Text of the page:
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Blood. 2003 Mar 15;101(6):2419-25. Epub 2002 Oct 17.

The risk of hepatitis B virus infection by transfusion in Kumasi, Ghana.

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Division of Transfusion Medicine, Department of Haematology, University of Cambridge, United Kingdom.


The risk of hepatitis B virus (HBV) transmission by transfusion in sub-Saharan Africa is considered to be relatively low, and testing of blood donors is often not done or is done relatively poorly. To re-examine this attitude, we identified HBV chronically infected blood donors from a major hospital in Ghana with a range of hepatitis B surface antigen (HBsAg) assays. Test efficacy was estimated using HBV DNA as a gold standard, and the risk of HBV infection in blood recipients was estimated for different testing strategies. Particle agglutination, dipstick, and enzyme immunoassay (EIA) HBsAg screening detected 54%, 71%, and 97% of HBV infectious donors, respectively. The risk of HBV transmission to recipients less than 10 years old ranged between 1:11 and 1:326 with blood unscreened and screened by EIA, respectively. For older recipients, the risk decreased a further 4-fold because of the high frequency of natural exposure to HBV. A total of 98% of HBsAg-confirmed positive samples contained HBV DNA. HBV DNA load was less than 1 x 10(4) IU/mL in 75% of HBsAg-reactive samples, most of them anti-HBe reactive. Approximately 0.5% of HBsAg-negative but anti-HBc-positive samples contained HBV DNA. The use of sensitive HBsAg tests is critical to prevent transfusion transmission of HBV infection to young children in a population with a 15% prevalence of chronic HBV infection in blood donors. However, this will not have much effect on the prevalence of this infection unless other strategies to protect children from infection are also advanced in parallel.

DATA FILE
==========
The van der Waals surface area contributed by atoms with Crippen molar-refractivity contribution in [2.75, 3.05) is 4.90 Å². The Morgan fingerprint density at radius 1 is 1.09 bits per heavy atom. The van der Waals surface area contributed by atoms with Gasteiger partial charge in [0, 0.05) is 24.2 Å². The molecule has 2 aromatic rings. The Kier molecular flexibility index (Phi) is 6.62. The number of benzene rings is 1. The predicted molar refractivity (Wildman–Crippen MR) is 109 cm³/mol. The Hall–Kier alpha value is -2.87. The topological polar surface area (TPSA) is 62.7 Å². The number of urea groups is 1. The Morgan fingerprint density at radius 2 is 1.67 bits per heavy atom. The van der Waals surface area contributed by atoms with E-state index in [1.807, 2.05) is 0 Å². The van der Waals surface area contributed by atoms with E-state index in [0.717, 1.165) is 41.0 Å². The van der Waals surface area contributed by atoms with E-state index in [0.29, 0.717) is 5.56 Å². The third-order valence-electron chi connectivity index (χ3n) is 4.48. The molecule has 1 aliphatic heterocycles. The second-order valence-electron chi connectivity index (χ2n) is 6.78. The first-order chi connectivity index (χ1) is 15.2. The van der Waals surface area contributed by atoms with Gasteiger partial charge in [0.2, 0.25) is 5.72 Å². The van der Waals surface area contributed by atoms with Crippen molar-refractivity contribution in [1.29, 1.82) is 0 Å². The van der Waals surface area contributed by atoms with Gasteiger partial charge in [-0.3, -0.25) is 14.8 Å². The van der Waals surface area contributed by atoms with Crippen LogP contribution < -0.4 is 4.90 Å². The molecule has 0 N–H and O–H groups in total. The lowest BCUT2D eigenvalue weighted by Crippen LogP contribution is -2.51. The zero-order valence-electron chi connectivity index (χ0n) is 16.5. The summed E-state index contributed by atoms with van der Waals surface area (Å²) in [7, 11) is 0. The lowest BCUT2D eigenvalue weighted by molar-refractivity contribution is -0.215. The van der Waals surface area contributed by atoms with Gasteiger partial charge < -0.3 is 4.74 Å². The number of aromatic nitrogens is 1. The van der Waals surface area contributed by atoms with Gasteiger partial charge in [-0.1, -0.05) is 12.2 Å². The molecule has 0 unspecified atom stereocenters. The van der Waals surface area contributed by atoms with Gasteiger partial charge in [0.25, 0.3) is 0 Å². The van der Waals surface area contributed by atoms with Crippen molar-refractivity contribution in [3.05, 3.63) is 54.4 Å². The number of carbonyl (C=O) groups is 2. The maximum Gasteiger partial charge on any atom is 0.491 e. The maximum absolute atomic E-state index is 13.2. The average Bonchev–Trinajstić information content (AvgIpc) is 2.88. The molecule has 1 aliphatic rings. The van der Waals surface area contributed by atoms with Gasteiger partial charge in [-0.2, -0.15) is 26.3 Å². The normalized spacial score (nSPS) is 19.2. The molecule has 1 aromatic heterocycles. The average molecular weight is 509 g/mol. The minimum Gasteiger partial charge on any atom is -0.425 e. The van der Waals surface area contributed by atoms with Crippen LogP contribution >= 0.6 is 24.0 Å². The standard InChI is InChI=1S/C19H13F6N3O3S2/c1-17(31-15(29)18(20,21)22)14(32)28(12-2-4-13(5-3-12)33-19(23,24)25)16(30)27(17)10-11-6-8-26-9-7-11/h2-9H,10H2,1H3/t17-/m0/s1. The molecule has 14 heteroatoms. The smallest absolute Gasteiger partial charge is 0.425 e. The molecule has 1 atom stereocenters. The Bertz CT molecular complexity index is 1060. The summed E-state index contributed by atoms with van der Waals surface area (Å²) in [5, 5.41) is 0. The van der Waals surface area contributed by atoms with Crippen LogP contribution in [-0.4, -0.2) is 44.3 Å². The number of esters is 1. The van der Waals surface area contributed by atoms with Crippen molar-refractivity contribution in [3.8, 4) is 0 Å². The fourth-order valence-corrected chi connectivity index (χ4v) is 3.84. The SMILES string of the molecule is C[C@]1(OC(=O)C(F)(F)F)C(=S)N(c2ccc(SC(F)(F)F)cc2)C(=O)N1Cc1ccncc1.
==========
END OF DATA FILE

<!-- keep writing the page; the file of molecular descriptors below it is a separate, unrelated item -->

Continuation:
[Indexed for MEDLINE]

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